Hello From Canada

Discussion in 'Introductions' started by rlaughton, Mar 14, 2008.

  1. rlaughton

    rlaughton http://www.militarian.com/account/avatar

    Hi Gang! I am new here today from Canada. Son of Royal Canadian Navy folk and not a service person myself, although Military History is my hobby. I found out about this site from Spidge, as he is looking for some help from "the other colonies" and I do try to help out when I can.

    I spend most of my time tracking the Canadian Expeditionary Force in WWI but I have a lot of information and have read a lot about WWII. Problem is, limited WWII records are available in Canada. As a Navy brat I grew up learning everything about Convoys and Corvettes. My Dad was on convoy duty and my Mom was the Paymaster in Halifax. She withheld his pay until he took her out on a date. She won!

    I will watch and learn and assist as I can on matters that need input from Canada. I was pleased to learn of this site as the WWII Forum sites I have visited failed to gain my interest. This looks like a good find!
  2. Kyt

    Kyt Άρης

    Welcome Richard, any friend of Spidge's is a friend of ours :) That certainly is good pedigree, and it sounds like your mother is spirited lady ;) I hope you enjoy posting here - we try to be as international as possible, and though we have a number (too many? :peep:..) Aussies, Canadian contributions are very welcome. And the nautical interest will please Hugh.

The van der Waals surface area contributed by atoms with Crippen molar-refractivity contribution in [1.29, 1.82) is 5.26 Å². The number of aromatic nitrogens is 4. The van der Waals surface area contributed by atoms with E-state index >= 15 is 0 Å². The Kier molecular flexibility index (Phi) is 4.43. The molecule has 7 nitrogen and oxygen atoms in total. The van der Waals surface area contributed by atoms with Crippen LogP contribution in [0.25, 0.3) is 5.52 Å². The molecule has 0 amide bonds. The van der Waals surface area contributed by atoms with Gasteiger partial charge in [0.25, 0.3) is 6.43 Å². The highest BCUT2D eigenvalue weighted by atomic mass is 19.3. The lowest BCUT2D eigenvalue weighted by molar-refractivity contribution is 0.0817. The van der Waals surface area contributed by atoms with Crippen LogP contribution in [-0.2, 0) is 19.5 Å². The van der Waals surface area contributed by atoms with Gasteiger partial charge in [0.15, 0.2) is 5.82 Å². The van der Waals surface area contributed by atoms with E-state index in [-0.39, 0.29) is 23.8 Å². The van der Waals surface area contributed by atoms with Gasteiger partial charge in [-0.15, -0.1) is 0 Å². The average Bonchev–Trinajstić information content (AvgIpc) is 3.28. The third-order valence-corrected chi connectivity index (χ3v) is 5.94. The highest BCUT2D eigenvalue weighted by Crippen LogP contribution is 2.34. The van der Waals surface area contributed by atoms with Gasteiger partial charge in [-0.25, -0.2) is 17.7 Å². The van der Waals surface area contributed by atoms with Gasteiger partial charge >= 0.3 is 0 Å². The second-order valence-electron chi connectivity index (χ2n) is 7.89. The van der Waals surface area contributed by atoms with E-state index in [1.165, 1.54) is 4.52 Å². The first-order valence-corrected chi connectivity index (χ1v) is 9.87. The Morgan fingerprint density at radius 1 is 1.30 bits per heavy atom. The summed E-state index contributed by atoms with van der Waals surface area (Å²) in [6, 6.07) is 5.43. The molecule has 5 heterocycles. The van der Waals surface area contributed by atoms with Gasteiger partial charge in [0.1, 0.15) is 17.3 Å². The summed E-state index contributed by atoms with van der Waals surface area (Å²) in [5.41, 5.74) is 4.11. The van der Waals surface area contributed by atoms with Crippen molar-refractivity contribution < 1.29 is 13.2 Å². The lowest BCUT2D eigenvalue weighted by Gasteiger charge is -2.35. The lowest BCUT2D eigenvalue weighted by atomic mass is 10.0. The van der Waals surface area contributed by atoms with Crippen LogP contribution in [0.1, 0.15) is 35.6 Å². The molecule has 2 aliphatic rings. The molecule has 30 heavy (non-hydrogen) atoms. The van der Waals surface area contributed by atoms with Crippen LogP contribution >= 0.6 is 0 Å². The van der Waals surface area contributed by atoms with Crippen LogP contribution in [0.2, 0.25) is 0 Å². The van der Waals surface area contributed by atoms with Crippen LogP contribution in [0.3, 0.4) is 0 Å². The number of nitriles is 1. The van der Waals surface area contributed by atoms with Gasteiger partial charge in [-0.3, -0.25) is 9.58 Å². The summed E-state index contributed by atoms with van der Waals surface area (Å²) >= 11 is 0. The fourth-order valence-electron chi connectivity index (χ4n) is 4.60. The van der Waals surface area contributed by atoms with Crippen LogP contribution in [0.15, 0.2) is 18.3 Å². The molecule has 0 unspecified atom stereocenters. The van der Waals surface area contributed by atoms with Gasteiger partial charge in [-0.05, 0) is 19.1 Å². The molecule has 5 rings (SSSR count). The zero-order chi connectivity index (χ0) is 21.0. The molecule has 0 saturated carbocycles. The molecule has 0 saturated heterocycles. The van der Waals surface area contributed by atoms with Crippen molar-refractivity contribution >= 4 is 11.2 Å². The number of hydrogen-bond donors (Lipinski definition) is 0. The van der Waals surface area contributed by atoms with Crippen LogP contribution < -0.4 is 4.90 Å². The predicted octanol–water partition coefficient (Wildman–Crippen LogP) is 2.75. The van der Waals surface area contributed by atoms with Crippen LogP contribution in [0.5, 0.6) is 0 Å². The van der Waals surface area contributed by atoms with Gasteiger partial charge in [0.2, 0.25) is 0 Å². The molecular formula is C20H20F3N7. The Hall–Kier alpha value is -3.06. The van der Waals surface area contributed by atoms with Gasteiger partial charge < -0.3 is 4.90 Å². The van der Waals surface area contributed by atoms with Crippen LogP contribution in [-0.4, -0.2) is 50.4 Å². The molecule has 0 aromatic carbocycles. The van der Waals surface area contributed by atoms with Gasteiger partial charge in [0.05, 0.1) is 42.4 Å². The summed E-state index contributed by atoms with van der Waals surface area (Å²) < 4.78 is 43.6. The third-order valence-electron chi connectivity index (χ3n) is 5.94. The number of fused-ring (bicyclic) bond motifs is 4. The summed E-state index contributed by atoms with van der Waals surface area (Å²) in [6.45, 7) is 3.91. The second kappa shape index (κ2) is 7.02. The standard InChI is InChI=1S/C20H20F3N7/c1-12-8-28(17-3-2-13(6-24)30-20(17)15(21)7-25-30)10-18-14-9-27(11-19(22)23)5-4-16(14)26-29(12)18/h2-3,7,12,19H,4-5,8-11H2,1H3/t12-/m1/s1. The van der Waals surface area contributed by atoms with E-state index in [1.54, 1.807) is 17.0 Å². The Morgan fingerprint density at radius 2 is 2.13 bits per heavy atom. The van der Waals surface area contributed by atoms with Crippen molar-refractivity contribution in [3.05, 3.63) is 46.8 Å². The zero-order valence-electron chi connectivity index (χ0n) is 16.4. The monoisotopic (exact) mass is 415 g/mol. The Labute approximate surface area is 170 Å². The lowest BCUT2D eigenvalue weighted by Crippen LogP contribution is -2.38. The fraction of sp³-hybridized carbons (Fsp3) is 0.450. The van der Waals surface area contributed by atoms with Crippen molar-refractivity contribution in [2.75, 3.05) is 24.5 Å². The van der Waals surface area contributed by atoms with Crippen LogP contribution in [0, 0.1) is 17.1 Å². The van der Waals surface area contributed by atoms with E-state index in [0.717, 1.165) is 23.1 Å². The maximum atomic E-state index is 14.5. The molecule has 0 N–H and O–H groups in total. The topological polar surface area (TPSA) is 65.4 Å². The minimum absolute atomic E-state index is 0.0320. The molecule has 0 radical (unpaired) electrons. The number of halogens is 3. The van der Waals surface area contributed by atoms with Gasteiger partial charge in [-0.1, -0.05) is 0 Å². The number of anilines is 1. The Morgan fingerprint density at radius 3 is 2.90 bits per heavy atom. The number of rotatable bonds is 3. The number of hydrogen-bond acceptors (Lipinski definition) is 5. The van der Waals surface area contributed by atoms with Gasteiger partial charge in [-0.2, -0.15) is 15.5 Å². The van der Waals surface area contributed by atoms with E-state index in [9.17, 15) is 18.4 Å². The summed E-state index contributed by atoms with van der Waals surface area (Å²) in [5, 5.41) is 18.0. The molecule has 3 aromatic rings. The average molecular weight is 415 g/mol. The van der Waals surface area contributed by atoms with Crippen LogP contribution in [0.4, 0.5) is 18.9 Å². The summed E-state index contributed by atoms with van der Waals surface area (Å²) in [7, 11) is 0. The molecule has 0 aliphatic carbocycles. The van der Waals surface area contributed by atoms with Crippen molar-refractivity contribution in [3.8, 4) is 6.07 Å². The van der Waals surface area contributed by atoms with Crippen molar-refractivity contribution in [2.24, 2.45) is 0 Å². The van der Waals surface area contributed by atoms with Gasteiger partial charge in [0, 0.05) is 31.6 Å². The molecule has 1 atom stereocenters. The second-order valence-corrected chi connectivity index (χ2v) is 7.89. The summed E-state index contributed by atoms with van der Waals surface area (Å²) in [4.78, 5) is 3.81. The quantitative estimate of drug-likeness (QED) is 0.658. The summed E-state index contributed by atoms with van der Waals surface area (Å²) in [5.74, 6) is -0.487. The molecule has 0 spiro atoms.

What were the ships that your father served on?
  3. sgt petts

    sgt petts Member

    Hi Richard,

  4. rlaughton

    rlaughton http://www.militarian.com/account/avatar

    Bear with me at the start as I learn the posting techniques of this site. The ships were as follows:

    The war time ships (Corvettes) of Lt. C. V. Laughton R.C.N.

    HMCS Arnprior K494

    HMCS Agassiz K129

    HMCS Cobalt K124

    I know he was on the Arnprior at the time of the Chebogue rescue, I remember the pictures. Too bad now, all the memorabilia was lost in our 1967 house fire. A few pictures remain with the files that I had from my grandparents.

    Although we were brought up in the "Strict Navy Tradition" there was not much talk of the war, but Jane's Defence Weekly was always on the coffee table and I remember we never missed a Navy film or "12 O'Clock High". Most of his buddies were Air Force, as the main training stations of Centralia and Clinton were near our home in Exeter.
  5. Hugh

    Hugh New Member

    Hello Richard,
    Welcome aboard! I am sure you will enjoy the site. I look forward to your postings.
  6. Kitty

    Kitty New Member

    Watcha Richard, welcome to the forum. As to posting techniques? hit whatever button takes your fancy and see what happens. Works for us Mods, except for Kyt who manages to break the forum once a week :>
  7. morse1001

    morse1001 Guest

    Hello Richard, welcome to the forum, you wil find a great place to share your interests!
  8. Nostalgair

    Nostalgair New Member

    Hi Richard,

    Welcome aboard!


  9. spidge

    spidge Active Member

    Welcome Richard,

    Glad to have you aboard.

    We look forward to some interesting threads as personal family history involvement is what makes the forum interesting.

    We also like to be involved with the personal who were not on the front line. Each of them an important link in the chain. Without their contribution, victory would not have been possible.